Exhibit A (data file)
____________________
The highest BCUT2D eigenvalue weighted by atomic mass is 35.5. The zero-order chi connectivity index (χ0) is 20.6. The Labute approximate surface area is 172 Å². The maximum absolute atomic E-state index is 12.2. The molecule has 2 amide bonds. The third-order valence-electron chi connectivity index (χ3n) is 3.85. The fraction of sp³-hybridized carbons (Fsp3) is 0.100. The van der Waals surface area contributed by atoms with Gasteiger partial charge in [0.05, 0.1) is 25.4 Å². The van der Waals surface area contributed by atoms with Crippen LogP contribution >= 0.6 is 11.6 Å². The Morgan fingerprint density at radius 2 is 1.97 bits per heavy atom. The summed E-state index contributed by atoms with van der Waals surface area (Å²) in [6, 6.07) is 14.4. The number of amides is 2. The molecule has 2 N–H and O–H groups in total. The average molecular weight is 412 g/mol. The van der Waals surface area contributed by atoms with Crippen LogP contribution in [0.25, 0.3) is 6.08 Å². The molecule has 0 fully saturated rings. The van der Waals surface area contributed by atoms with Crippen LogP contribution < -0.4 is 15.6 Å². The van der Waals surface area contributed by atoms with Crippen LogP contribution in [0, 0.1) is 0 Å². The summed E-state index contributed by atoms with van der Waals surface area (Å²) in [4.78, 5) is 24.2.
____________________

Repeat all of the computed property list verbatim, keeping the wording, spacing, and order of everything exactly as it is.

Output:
The highest BCUT2D eigenvalue weighted by atomic mass is 35.5. The zero-order chi connectivity index (χ0) is 20.6. The Labute approximate surface area is 172 Å². The maximum absolute atomic E-state index is 12.2. The molecule has 2 amide bonds. The third-order valence-electron chi connectivity index (χ3n) is 3.85. The fraction of sp³-hybridized carbons (Fsp3) is 0.100. The van der Waals surface area contributed by atoms with Gasteiger partial charge in [0.05, 0.1) is 25.4 Å². The van der Waals surface area contributed by atoms with Crippen LogP contribution >= 0.6 is 11.6 Å². The Morgan fingerprint density at radius 2 is 1.97 bits per heavy atom. The summed E-state index contributed by atoms with van der Waals surface area (Å²) in [6, 6.07) is 14.4. The number of amides is 2. The molecule has 2 N–H and O–H groups in total. The average molecular weight is 412 g/mol. The van der Waals surface area contributed by atoms with Crippen LogP contribution in [0.25, 0.3) is 6.08 Å². The molecule has 0 fully saturated rings. The van der Waals surface area contributed by atoms with Crippen LogP contribution < -0.4 is 15.6 Å². The van der Waals surface area contributed by atoms with Crippen LogP contribution in [0, 0.1) is 0 Å². The summed E-state index contributed by atoms with van der Waals surface area (Å²) in [4.78, 5) is 24.2.